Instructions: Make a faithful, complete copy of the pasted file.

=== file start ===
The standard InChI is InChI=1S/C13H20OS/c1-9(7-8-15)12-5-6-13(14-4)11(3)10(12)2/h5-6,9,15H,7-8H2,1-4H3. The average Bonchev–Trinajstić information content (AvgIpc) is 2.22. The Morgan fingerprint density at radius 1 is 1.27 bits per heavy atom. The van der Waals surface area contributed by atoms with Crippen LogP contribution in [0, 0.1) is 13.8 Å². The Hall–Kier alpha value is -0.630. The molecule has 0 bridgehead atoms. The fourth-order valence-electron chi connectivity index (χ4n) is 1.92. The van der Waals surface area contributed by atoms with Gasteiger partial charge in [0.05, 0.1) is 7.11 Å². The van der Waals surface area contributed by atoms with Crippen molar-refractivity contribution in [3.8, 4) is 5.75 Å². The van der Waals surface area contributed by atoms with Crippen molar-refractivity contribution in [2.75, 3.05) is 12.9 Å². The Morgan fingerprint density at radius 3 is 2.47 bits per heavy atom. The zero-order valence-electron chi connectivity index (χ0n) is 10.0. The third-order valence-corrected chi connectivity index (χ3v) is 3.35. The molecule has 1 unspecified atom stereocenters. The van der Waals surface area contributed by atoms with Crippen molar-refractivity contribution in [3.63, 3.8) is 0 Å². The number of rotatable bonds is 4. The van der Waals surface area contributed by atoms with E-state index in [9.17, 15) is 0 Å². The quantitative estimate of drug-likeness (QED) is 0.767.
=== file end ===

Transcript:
The standard InChI is InChI=1S/C13H20OS/c1-9(7-8-15)12-5-6-13(14-4)11(3)10(12)2/h5-6,9,15H,7-8H2,1-4H3. The average Bonchev–Trinajstić information content (AvgIpc) is 2.22. The Morgan fingerprint density at radius 1 is 1.27 bits per heavy atom. The van der Waals surface area contributed by atoms with Crippen LogP contribution in [0, 0.1) is 13.8 Å². The Hall–Kier alpha value is -0.630. The molecule has 0 bridgehead atoms. The fourth-order valence-electron chi connectivity index (χ4n) is 1.92. The van der Waals surface area contributed by atoms with Gasteiger partial charge in [0.05, 0.1) is 7.11 Å². The van der Waals surface area contributed by atoms with Crippen molar-refractivity contribution in [3.8, 4) is 5.75 Å². The van der Waals surface area contributed by atoms with Crippen molar-refractivity contribution in [2.75, 3.05) is 12.9 Å². The Morgan fingerprint density at radius 3 is 2.47 bits per heavy atom. The zero-order valence-electron chi connectivity index (χ0n) is 10.0. The third-order valence-corrected chi connectivity index (χ3v) is 3.35. The molecule has 1 unspecified atom stereocenters. The van der Waals surface area contributed by atoms with Crippen molar-refractivity contribution in [3.63, 3.8) is 0 Å². The number of rotatable bonds is 4. The van der Waals surface area contributed by atoms with E-state index in [9.17, 15) is 0 Å². The quantitative estimate of drug-likeness (QED) is 0.767.